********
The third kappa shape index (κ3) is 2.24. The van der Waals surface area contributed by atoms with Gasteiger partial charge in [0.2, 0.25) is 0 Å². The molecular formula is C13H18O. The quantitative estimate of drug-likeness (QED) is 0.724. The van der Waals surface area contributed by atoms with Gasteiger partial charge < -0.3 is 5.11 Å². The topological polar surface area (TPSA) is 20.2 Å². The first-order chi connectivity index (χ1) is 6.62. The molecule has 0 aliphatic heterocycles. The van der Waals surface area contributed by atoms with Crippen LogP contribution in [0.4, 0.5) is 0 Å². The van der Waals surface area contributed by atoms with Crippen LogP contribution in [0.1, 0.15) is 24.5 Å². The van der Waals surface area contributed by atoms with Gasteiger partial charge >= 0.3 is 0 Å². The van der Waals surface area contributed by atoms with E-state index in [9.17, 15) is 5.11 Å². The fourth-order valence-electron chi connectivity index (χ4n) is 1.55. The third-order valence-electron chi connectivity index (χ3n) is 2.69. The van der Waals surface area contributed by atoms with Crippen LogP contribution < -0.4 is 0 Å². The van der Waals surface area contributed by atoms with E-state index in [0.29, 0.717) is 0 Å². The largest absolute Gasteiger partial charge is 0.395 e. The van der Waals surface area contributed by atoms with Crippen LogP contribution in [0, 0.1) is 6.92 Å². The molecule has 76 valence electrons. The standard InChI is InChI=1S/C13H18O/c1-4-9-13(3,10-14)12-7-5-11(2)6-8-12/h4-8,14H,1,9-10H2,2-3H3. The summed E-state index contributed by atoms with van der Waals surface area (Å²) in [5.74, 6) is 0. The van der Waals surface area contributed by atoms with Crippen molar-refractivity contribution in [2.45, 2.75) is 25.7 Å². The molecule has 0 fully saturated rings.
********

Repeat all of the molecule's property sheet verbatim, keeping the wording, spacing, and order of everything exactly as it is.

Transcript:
The third kappa shape index (κ3) is 2.24. The van der Waals surface area contributed by atoms with Gasteiger partial charge in [0.2, 0.25) is 0 Å². The molecular formula is C13H18O. The quantitative estimate of drug-likeness (QED) is 0.724. The van der Waals surface area contributed by atoms with Gasteiger partial charge < -0.3 is 5.11 Å². The topological polar surface area (TPSA) is 20.2 Å². The first-order chi connectivity index (χ1) is 6.62. The molecule has 0 aliphatic heterocycles. The van der Waals surface area contributed by atoms with Crippen LogP contribution in [0.4, 0.5) is 0 Å². The van der Waals surface area contributed by atoms with Crippen LogP contribution in [0.1, 0.15) is 24.5 Å². The van der Waals surface area contributed by atoms with Gasteiger partial charge >= 0.3 is 0 Å². The van der Waals surface area contributed by atoms with E-state index in [9.17, 15) is 5.11 Å². The fourth-order valence-electron chi connectivity index (χ4n) is 1.55. The third-order valence-electron chi connectivity index (χ3n) is 2.69. The van der Waals surface area contributed by atoms with Crippen LogP contribution < -0.4 is 0 Å². The van der Waals surface area contributed by atoms with E-state index in [0.29, 0.717) is 0 Å². The largest absolute Gasteiger partial charge is 0.395 e. The van der Waals surface area contributed by atoms with Crippen LogP contribution in [0, 0.1) is 6.92 Å². The molecule has 76 valence electrons. The standard InChI is InChI=1S/C13H18O/c1-4-9-13(3,10-14)12-7-5-11(2)6-8-12/h4-8,14H,1,9-10H2,2-3H3. The summed E-state index contributed by atoms with van der Waals surface area (Å²) in [5.74, 6) is 0. The van der Waals surface area contributed by atoms with Crippen molar-refractivity contribution in [2.45, 2.75) is 25.7 Å². The molecule has 0 fully saturated rings.